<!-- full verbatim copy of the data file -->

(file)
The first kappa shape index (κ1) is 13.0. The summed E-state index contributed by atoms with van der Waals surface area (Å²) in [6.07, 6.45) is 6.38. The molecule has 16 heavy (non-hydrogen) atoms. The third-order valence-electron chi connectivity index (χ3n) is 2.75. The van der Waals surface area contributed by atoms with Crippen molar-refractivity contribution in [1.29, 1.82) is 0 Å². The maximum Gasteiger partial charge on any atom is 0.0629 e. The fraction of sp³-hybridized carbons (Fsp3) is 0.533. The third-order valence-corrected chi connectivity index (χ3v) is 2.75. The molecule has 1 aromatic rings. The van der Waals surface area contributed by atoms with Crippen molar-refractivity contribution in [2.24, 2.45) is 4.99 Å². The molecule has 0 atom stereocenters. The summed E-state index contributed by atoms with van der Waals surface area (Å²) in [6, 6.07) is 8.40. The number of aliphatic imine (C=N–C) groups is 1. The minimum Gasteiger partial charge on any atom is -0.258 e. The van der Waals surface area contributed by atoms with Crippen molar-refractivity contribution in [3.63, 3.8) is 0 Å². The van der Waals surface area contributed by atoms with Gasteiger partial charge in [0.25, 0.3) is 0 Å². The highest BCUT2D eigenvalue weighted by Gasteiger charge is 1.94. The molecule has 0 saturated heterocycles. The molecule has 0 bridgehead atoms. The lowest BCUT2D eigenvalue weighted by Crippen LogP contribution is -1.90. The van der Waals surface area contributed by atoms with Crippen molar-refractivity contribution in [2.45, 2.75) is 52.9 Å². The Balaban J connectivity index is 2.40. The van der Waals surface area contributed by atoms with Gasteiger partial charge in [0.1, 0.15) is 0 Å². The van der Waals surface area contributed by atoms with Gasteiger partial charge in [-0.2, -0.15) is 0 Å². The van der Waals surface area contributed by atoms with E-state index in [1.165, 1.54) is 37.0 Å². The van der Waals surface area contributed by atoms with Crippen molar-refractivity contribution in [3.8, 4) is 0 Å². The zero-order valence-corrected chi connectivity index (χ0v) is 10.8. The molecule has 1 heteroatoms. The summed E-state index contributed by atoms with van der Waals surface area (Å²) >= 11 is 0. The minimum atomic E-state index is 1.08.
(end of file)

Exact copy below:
The first kappa shape index (κ1) is 13.0. The summed E-state index contributed by atoms with van der Waals surface area (Å²) in [6.07, 6.45) is 6.38. The molecule has 16 heavy (non-hydrogen) atoms. The third-order valence-electron chi connectivity index (χ3n) is 2.75. The van der Waals surface area contributed by atoms with Crippen molar-refractivity contribution in [1.29, 1.82) is 0 Å². The maximum Gasteiger partial charge on any atom is 0.0629 e. The fraction of sp³-hybridized carbons (Fsp3) is 0.533. The third-order valence-corrected chi connectivity index (χ3v) is 2.75. The molecule has 1 aromatic rings. The van der Waals surface area contributed by atoms with Crippen molar-refractivity contribution in [2.24, 2.45) is 4.99 Å². The molecule has 0 atom stereocenters. The summed E-state index contributed by atoms with van der Waals surface area (Å²) in [6, 6.07) is 8.40. The number of aliphatic imine (C=N–C) groups is 1. The minimum Gasteiger partial charge on any atom is -0.258 e. The van der Waals surface area contributed by atoms with Crippen molar-refractivity contribution in [3.63, 3.8) is 0 Å². The van der Waals surface area contributed by atoms with Gasteiger partial charge in [0.25, 0.3) is 0 Å². The highest BCUT2D eigenvalue weighted by Gasteiger charge is 1.94. The molecule has 0 saturated heterocycles. The molecule has 0 bridgehead atoms. The lowest BCUT2D eigenvalue weighted by Crippen LogP contribution is -1.90. The van der Waals surface area contributed by atoms with Crippen molar-refractivity contribution in [2.45, 2.75) is 52.9 Å². The Balaban J connectivity index is 2.40. The van der Waals surface area contributed by atoms with Gasteiger partial charge in [0.1, 0.15) is 0 Å². The van der Waals surface area contributed by atoms with Gasteiger partial charge in [-0.2, -0.15) is 0 Å². The van der Waals surface area contributed by atoms with E-state index in [1.165, 1.54) is 37.0 Å². The van der Waals surface area contributed by atoms with Crippen molar-refractivity contribution in [3.8, 4) is 0 Å². The zero-order valence-corrected chi connectivity index (χ0v) is 10.8. The molecule has 1 heteroatoms. The summed E-state index contributed by atoms with van der Waals surface area (Å²) >= 11 is 0. The minimum atomic E-state index is 1.08.